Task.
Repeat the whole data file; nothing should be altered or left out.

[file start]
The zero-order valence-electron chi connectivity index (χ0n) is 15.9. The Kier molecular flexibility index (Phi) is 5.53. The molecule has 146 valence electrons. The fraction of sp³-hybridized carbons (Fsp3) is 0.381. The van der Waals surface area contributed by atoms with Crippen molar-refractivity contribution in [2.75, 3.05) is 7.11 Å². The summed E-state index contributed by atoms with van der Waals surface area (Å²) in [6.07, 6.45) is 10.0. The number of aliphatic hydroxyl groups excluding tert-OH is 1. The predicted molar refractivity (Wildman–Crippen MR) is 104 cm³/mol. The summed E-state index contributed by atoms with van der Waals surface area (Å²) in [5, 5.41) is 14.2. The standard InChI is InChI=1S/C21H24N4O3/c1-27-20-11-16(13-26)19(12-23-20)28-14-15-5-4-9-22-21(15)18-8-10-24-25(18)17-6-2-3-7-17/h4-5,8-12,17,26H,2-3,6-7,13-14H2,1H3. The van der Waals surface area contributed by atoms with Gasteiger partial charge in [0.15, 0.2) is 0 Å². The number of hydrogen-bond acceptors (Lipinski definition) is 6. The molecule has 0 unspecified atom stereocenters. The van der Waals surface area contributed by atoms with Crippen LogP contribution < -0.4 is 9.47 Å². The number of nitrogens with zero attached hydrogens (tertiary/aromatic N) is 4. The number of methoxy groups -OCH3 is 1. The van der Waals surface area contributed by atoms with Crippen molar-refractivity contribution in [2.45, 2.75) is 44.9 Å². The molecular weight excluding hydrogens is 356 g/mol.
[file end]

The zero-order valence-electron chi connectivity index (χ0n) is 15.9. The Kier molecular flexibility index (Phi) is 5.53. The molecule has 146 valence electrons. The fraction of sp³-hybridized carbons (Fsp3) is 0.381. The van der Waals surface area contributed by atoms with Crippen molar-refractivity contribution in [2.75, 3.05) is 7.11 Å². The summed E-state index contributed by atoms with van der Waals surface area (Å²) in [6.07, 6.45) is 10.0. The number of aliphatic hydroxyl groups excluding tert-OH is 1. The predicted molar refractivity (Wildman–Crippen MR) is 104 cm³/mol. The summed E-state index contributed by atoms with van der Waals surface area (Å²) in [5, 5.41) is 14.2. The standard InChI is InChI=1S/C21H24N4O3/c1-27-20-11-16(13-26)19(12-23-20)28-14-15-5-4-9-22-21(15)18-8-10-24-25(18)17-6-2-3-7-17/h4-5,8-12,17,26H,2-3,6-7,13-14H2,1H3. The van der Waals surface area contributed by atoms with Gasteiger partial charge in [0.15, 0.2) is 0 Å². The number of hydrogen-bond acceptors (Lipinski definition) is 6. The molecule has 0 unspecified atom stereocenters. The van der Waals surface area contributed by atoms with Crippen LogP contribution < -0.4 is 9.47 Å². The number of nitrogens with zero attached hydrogens (tertiary/aromatic N) is 4. The number of methoxy groups -OCH3 is 1. The van der Waals surface area contributed by atoms with Crippen molar-refractivity contribution in [2.45, 2.75) is 44.9 Å². The molecular weight excluding hydrogens is 356 g/mol.